Data from: Impact of squid predation on juvenile fish survival
Takahashi, Motomitsu; Sakamoto, Tatsuya; Sassa, Chiyuki; Yoda, Mari (2022), Data from: Impact of squid predation on juvenile fish survival, Dryad, Dataset, https://doi.org/10.5061/dryad.7m0cfxpvw
Predation is a major source of mortality during the early life stages of marine fishes; however, few studies have demonstrated its impact—especially that of squid predation—on survival processes. Here, we examined the feeding habits and predation impacts of swordtip squid on a major prey fish, juveniles of jack mackerel, in the East China Sea. Otoliths of the juveniles extracted from the squid stomach were used to reconstruct the age–length relationship and the growth trajectory of the consumed juveniles, and they were compared to those of juveniles collected with a net using a newly developed statistical framework. The juveniles consumed by squid had significantly shorter body lengths and smaller body sizes during the late larval and early juvenile stages than the netted juveniles, suggesting that smaller juveniles with slower growth rates have a higher probability to be selected. The body mass ratio of the predator squid to prey juveniles (predator-prey mass ratio, PPMR) ranged from 7 to 700, which was remarkably lower than the PPMR reported in various marine ecosystems based on analyses of fishes. Our findings demonstrate that squid predation can significantly impact the early life survival of fish and the trophodynamics in marine ecosystems.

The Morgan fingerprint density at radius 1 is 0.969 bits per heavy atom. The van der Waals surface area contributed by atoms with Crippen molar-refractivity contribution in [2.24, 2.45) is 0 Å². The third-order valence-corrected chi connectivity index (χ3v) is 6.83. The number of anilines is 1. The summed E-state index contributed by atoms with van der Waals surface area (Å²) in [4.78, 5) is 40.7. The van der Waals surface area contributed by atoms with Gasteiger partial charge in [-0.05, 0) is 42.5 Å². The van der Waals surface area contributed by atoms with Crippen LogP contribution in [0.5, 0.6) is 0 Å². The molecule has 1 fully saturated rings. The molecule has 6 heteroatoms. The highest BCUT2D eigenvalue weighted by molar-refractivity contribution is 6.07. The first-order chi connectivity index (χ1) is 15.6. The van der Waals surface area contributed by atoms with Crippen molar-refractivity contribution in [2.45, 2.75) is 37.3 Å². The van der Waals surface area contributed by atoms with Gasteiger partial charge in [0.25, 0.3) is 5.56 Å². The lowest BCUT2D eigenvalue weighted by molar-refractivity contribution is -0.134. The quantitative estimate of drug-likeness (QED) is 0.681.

These datasets were collected in the predator-prey relationships between the swordtip squid and the juvenile jack mackerel.
The Fisheries Agency of Japan